Thousands of African Albinos Hide to Avoid Body-Parts Hunters

Monday, November 30, 2009
Tanzanian Albino and Friend (photo: Tanzania Albino Centre)

If enduring superstitions, discrimination and a high risk of skin cancer weren’t enough, albinos living in Africa have to worry about being killed for their body parts. Murders of albinos in East Africa have been on the rise since 2007, with 44 killed in Tanzania and 14 others in Burundi, largely because of the belief that people lacking skin pigmentation have magical powers. The most recent killing took place in Tanzania where a 10-year-old boy was beheaded and had his legs chopped off. Black market traders can fetch up to $75,000 for a dead albino who’s been dismembered.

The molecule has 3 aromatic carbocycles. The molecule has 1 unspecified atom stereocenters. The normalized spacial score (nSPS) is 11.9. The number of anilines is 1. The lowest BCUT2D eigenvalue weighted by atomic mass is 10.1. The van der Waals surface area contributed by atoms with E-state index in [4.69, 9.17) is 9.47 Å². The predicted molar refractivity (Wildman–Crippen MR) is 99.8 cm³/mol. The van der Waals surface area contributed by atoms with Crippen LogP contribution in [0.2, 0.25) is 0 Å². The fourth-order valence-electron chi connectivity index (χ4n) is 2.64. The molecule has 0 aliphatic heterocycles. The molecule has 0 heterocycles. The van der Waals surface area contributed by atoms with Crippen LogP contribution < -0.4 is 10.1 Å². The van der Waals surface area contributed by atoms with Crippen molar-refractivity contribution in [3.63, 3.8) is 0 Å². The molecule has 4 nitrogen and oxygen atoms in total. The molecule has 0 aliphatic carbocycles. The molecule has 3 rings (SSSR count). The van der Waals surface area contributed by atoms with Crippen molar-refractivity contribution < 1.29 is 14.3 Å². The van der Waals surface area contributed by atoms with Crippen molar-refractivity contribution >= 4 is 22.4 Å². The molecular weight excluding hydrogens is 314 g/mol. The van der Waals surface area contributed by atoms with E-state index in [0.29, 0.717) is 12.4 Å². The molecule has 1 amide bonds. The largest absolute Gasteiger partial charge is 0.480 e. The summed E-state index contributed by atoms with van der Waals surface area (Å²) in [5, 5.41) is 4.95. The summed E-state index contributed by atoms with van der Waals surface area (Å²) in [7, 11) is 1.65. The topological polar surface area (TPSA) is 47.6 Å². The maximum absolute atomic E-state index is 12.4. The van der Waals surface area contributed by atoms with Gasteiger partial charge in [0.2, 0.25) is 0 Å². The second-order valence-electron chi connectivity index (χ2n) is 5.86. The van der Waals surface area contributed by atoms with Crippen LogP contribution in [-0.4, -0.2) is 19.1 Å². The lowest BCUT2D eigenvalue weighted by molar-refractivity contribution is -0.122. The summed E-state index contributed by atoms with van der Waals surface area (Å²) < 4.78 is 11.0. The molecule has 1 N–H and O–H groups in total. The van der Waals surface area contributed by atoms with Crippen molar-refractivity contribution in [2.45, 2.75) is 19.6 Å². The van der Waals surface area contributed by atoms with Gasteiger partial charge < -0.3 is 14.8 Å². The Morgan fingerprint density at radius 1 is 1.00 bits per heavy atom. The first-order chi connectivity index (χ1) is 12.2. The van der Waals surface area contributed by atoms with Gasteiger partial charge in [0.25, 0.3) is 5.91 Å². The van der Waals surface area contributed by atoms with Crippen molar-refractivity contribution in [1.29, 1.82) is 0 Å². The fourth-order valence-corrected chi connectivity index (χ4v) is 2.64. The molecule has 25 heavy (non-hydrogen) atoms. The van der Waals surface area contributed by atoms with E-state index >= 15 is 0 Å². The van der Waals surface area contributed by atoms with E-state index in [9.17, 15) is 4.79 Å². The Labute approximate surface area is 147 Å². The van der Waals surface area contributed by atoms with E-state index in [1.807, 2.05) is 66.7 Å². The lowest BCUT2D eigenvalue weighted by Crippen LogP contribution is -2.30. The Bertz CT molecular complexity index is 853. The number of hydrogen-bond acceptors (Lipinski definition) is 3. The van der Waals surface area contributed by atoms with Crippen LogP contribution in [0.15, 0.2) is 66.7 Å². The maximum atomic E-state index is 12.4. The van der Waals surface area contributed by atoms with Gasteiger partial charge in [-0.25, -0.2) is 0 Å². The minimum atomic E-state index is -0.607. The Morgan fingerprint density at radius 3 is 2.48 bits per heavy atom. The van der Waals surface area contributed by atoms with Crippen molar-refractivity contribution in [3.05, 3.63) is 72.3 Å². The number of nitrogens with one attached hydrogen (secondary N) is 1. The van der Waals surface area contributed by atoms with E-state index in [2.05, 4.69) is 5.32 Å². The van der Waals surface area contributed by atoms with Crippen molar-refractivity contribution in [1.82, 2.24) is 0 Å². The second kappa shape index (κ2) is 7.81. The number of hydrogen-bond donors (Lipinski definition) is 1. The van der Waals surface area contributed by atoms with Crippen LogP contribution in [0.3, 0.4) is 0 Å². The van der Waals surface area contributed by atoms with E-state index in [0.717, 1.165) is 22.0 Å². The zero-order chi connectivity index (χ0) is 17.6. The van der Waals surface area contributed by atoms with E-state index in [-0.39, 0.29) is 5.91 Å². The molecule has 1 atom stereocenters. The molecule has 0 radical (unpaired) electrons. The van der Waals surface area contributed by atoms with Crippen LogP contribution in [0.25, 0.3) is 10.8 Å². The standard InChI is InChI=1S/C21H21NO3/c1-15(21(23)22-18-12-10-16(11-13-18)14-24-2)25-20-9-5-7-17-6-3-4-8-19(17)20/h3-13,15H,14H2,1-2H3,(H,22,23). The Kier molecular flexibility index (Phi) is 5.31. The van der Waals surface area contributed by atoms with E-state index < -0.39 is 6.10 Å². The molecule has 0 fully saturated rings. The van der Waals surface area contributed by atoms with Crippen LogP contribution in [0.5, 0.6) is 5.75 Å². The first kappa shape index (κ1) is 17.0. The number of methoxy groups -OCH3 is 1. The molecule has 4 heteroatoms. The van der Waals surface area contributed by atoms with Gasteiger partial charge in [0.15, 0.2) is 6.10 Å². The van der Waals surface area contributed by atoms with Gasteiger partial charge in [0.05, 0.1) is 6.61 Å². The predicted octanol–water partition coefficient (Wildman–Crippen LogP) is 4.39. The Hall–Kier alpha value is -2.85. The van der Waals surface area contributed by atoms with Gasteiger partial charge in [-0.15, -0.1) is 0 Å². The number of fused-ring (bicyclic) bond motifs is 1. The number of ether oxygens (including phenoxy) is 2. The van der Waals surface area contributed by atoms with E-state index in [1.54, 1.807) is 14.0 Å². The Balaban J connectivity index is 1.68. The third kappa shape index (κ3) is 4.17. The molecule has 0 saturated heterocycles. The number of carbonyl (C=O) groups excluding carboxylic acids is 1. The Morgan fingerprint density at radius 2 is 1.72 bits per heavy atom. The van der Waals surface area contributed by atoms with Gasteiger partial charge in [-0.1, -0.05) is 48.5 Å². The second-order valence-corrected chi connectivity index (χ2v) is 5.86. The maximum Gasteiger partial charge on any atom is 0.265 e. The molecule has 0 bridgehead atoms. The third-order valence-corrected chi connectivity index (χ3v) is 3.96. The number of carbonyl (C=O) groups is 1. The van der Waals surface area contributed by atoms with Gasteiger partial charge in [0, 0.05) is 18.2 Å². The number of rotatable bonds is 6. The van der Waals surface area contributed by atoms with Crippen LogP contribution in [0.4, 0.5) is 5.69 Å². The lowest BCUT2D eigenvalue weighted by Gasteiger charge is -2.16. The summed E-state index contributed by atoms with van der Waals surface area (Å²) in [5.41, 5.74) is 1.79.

According to the International Federation for the Red Cross and Red Crescent Societies, approximately 10,000 African albinos have been displaced or gone into hiding in recent years.
In addition to being pursued for their body parts, albinos are feared by many Africans because of the superstition that they are harbingers of disaster. Local school officials have been known to discourage parents from sending their albino children to school, believing they are retarded.
-Noel Brinkerhoff
Through Albino Eyes: The Plight of Albino People in Africa’s Great Lakes Region and a Red Cross Response (International Federation of Red Cross and Red Crescent Societies) (PDF)
Albinos in Tanzania Face Deadly Threat (by Jeffrey Gettleman, New York Times)


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